Whistler’s newest park in honour of resident and historian Florence Petersen officially opened on August 28 to mark the one-year anniversary of her passing.
Despite the rain and cloudy skies, more than 60 community members attended the opening ceremony, which included speeches by Mayor Nancy Wilhelm-Morden; Jeff Slack, Programs and Marketing Manager for the Whistler Museum (on behalf of Sarah Drewery, Curator and Executive Director of the Whistler Museum); Nanaimo RCMP Superintendent Norm McPhail; and Florence’s husband, Andy Petersen. Outdoor displays including story panels about Petersen and an artifact from the Whistler Museum – Whistler’s first chairlift – were unveiled to commemorate the park.
“Florence Petersen was a wonderful woman and I feel very privileged that I had the chance to get to know her through the Whistler Museum,” said Slack. “In founding the Whistler Museum, Florence did a great service for this community and just as she ensured that the memories of Whistler would always be treasured, we in turn will always treasure her memory.”
Petersen was known throughout the valley as a Whistler pioneer. Petersen first came to Whistler as a young woman in 1955 and lived in Whistler full-time starting in 1983. Petersen was an accomplished author and historian and was the founder of the Whistler Museum and Archives.
Following her retirement from teaching, Petersen worked as the district marriage commissioner. She performed ceremonies for more than 1,000 weddings and is fondly remembered by many couples in the area.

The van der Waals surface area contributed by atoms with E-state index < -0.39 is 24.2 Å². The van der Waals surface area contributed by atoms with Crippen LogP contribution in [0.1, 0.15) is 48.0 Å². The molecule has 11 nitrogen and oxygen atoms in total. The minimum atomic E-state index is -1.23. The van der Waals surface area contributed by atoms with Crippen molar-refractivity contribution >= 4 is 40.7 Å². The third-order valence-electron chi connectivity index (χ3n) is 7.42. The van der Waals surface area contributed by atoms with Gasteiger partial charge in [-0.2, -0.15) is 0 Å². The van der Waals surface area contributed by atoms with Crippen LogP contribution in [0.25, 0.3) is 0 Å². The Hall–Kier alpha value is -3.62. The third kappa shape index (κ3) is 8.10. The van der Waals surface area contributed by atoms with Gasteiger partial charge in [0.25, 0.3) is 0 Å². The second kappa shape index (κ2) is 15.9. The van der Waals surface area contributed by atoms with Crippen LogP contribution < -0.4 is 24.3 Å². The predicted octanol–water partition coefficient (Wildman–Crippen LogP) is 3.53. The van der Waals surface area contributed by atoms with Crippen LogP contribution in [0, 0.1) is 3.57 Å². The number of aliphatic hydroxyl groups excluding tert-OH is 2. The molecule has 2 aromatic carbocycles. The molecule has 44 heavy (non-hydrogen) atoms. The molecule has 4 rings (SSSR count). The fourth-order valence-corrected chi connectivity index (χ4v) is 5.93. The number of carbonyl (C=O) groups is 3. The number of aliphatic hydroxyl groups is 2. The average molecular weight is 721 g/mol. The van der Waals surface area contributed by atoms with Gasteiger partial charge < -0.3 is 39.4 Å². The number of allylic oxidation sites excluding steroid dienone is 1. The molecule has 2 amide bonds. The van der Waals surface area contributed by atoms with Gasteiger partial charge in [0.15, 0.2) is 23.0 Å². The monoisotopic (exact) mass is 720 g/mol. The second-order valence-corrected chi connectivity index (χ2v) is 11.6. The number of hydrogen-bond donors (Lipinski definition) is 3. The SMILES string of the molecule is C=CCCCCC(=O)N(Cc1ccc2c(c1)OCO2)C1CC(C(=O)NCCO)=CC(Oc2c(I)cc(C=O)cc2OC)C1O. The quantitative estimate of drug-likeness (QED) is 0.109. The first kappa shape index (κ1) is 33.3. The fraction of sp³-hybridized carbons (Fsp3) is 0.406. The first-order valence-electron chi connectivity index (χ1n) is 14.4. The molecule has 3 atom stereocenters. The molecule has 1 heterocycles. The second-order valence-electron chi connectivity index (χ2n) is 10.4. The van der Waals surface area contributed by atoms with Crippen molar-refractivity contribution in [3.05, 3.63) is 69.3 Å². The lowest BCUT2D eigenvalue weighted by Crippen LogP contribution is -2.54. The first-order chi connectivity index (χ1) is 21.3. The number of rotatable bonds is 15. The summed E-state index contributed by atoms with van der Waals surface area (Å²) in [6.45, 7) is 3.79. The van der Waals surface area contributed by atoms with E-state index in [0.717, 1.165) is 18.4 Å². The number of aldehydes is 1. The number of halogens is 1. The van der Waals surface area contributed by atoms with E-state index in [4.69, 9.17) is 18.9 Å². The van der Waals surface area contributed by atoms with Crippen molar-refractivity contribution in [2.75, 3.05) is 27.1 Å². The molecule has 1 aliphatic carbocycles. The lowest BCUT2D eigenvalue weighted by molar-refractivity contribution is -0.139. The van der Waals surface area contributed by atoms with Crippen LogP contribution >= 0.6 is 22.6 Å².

Petersen was honoured by the Resort Municipality of Whistler (RMOW) with the Freedom of the Municipality on June 4, 2012. This is the highest honour a municipality can bestow, and Petersen was one of only three female recipients of this award.
Petersen passed away on August 28, 2012. “Florence Petersen was a lovely person and her contributions to our community were numerous. Citizen of the year in 1986, and the recipient of Canada's 125th Anniversary Commemorative Medal, Florence gave much of her free time — and considerable skills — to developing Whistler’s social infrastructure,” said Wilhelm-Morden. “This park dedication is one way that we can honour Florence’s devotion and significant contributions to our community.”
In honour of Petersen, Whistler’s council endorsed the naming of the municipal open space adjacent to the Whistler Museum as Florence Peterson Park in January 2013.
The RMOW’s parks planning department had the site surveyed in April and, following park design, construction of Florence Petersen Park began at the end of May.
The project included regrading the land to create lawn and picnic table areas, as well as an accessible route to the adjacent forested park to the north. The work also involved the creation of outdoor displays, such as story panels on Petersen and the chairlift artifact. The park is located off Main Street behind the Whistler Museum and the Whistler Public Library.